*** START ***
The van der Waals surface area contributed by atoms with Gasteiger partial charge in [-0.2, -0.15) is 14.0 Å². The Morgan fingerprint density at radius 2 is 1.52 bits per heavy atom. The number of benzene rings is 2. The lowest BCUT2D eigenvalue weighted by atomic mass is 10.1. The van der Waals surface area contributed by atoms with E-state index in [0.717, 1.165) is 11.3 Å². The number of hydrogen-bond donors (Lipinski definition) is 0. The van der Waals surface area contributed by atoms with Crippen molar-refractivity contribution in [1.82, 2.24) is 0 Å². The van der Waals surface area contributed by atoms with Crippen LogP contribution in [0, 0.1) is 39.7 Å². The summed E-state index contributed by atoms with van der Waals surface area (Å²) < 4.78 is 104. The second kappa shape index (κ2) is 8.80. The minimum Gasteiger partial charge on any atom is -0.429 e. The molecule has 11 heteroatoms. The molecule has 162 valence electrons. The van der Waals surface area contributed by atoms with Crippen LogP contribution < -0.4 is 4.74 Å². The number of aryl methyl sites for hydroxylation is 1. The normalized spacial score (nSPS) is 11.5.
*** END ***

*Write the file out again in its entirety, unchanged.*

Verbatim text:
The van der Waals surface area contributed by atoms with Gasteiger partial charge in [-0.2, -0.15) is 14.0 Å². The Morgan fingerprint density at radius 2 is 1.52 bits per heavy atom. The number of benzene rings is 2. The lowest BCUT2D eigenvalue weighted by atomic mass is 10.1. The van der Waals surface area contributed by atoms with E-state index in [0.717, 1.165) is 11.3 Å². The number of hydrogen-bond donors (Lipinski definition) is 0. The van der Waals surface area contributed by atoms with Crippen molar-refractivity contribution in [1.82, 2.24) is 0 Å². The van der Waals surface area contributed by atoms with Crippen LogP contribution in [0, 0.1) is 39.7 Å². The summed E-state index contributed by atoms with van der Waals surface area (Å²) < 4.78 is 104. The second kappa shape index (κ2) is 8.80. The minimum Gasteiger partial charge on any atom is -0.429 e. The molecule has 11 heteroatoms. The molecule has 162 valence electrons. The van der Waals surface area contributed by atoms with Crippen LogP contribution < -0.4 is 4.74 Å². The number of aryl methyl sites for hydroxylation is 1. The normalized spacial score (nSPS) is 11.5.